Now 9/11 has toppled JFK as the leading conspiracy.
The U. S. Department of State calls the varying theories on 9/11 "a hodgepodge of sinister, unfounded allegations."
While some conspiracy theories are laughed off as harmless diversions, purported 9/11 plots are often viewed more harshly because many quickly devolve into anti-Semitism and anti-Americanism.
"What makes the 9/11 conspiracy theories particularly important is that they have united disparate groups of Jew haters -- American far-right extremists, white supremacists and elements within the Arab and Muslim world -- who are exchanging and echoing information, ideas, and conspiracy theories, particularly through the Internet," says a report by the Anti-Defamation League, a U. S.-based Jewish organization.
"Anti-Semites are blaming Jews for the worst terrorist act committed and for its consequences, such as military conflicts. Allegations of Jewish culpability in the 9/11 attacks may even be used as justification for future acts of anti-Semitic violence."
That the conspiracy theories would be so pervasive in Canada to pop up with the frequency they did in the election is in line with the findings in a recent survey on the topic. An Angus Reid poll conducted around the anniversary of 9/11 this year found that while the majority of Canadians believe the 9/11 attacks were carried out by al-Qaeda, 39% either disagree with that explanation or are unsure. About a third of those surveyed believed the U. S. government allowed the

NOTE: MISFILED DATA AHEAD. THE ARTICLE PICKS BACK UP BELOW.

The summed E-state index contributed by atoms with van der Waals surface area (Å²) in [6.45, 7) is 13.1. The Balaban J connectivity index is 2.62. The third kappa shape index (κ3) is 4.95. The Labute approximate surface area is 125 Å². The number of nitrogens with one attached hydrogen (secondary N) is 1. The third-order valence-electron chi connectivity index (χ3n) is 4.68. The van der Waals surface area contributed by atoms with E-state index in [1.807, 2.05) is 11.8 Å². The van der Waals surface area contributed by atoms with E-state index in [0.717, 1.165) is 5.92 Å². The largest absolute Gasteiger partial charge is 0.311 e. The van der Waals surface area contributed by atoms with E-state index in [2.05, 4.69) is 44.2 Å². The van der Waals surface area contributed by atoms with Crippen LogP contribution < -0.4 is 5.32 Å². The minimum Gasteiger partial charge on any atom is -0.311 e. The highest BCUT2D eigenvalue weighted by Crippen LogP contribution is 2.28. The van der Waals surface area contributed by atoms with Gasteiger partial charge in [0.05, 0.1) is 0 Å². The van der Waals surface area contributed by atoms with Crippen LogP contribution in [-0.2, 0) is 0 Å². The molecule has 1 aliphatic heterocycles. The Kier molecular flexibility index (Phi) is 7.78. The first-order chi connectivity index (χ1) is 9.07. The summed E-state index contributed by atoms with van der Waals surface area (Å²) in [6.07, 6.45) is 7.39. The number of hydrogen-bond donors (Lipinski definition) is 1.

attacks to happen and 16% believe the U. S. government made the attacks happen.
The events of 9/11 are perfect for spawning conspiracy theories, said Adam Galinsky, a professor at the Kellogg School of Management at Northwestern University in Evanston, Ill.
"Sept. 11 was a huge event with these massive building structures crumbling to the ground. This made people feel completely out of control -- who knew when this type of terror would happen again?" Prof. Galinsky said. "Whenever a big event happens -- a large consequential, meaningful event -- people assume there has to be some large, consequential cause of it."
His study on what draws believers to such theories was published in the latest issue of the journal Science.
"When people don't have control objectively, what they try to do is regain it psychologically and one way to do that is by seeing patterns in the world -- superstitions, conspiracies, seeing the Virgin Mary in a water stain -- all serve the same underlying purpose," he said. "They allow people to feel in control over their environment."
Charles Pigden, a philosophy professor at New Zealand's University of Otago, says there is nothing wrong with conspiracy theories, as such. "Many of them are silly, of course, but they are not silly because they are conspiracy theories, they are silly because the specific theories postulated are improbable," he said.